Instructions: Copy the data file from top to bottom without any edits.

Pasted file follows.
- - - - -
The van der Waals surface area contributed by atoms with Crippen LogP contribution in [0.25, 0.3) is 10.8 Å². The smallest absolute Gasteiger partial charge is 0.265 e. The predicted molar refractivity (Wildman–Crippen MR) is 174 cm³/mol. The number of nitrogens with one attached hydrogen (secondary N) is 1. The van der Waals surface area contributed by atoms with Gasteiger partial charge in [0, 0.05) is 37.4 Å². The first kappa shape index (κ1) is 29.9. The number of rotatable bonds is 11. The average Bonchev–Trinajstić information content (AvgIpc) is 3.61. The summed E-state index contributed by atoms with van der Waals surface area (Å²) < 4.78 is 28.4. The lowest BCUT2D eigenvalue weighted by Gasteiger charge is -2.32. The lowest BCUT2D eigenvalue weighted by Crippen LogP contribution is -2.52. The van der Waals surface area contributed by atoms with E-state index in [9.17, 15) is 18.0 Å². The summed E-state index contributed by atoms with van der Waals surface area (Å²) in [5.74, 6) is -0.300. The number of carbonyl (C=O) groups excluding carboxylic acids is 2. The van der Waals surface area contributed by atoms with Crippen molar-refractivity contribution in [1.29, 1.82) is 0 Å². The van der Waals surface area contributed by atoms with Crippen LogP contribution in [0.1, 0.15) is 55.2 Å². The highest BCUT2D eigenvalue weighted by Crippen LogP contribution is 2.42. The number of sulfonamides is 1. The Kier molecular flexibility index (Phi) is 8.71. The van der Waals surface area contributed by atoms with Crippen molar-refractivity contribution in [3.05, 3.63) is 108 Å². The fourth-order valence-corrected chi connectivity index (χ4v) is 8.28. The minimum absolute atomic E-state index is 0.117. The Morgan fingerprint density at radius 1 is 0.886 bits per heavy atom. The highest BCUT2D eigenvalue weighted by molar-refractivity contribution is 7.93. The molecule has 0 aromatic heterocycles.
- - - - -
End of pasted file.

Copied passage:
The van der Waals surface area contributed by atoms with Crippen LogP contribution in [0.25, 0.3) is 10.8 Å². The smallest absolute Gasteiger partial charge is 0.265 e. The predicted molar refractivity (Wildman–Crippen MR) is 174 cm³/mol. The number of nitrogens with one attached hydrogen (secondary N) is 1. The van der Waals surface area contributed by atoms with Gasteiger partial charge in [0, 0.05) is 37.4 Å². The first kappa shape index (κ1) is 29.9. The number of rotatable bonds is 11. The average Bonchev–Trinajstić information content (AvgIpc) is 3.61. The summed E-state index contributed by atoms with van der Waals surface area (Å²) < 4.78 is 28.4. The lowest BCUT2D eigenvalue weighted by Gasteiger charge is -2.32. The lowest BCUT2D eigenvalue weighted by Crippen LogP contribution is -2.52. The van der Waals surface area contributed by atoms with E-state index in [9.17, 15) is 18.0 Å². The summed E-state index contributed by atoms with van der Waals surface area (Å²) in [5.74, 6) is -0.300. The number of carbonyl (C=O) groups excluding carboxylic acids is 2. The van der Waals surface area contributed by atoms with Crippen molar-refractivity contribution in [1.29, 1.82) is 0 Å². The van der Waals surface area contributed by atoms with Crippen LogP contribution in [0.1, 0.15) is 55.2 Å². The highest BCUT2D eigenvalue weighted by Crippen LogP contribution is 2.42. The number of sulfonamides is 1. The Kier molecular flexibility index (Phi) is 8.71. The van der Waals surface area contributed by atoms with Crippen molar-refractivity contribution in [3.05, 3.63) is 108 Å². The fourth-order valence-corrected chi connectivity index (χ4v) is 8.28. The minimum absolute atomic E-state index is 0.117. The Morgan fingerprint density at radius 1 is 0.886 bits per heavy atom. The highest BCUT2D eigenvalue weighted by molar-refractivity contribution is 7.93. The molecule has 0 aromatic heterocycles.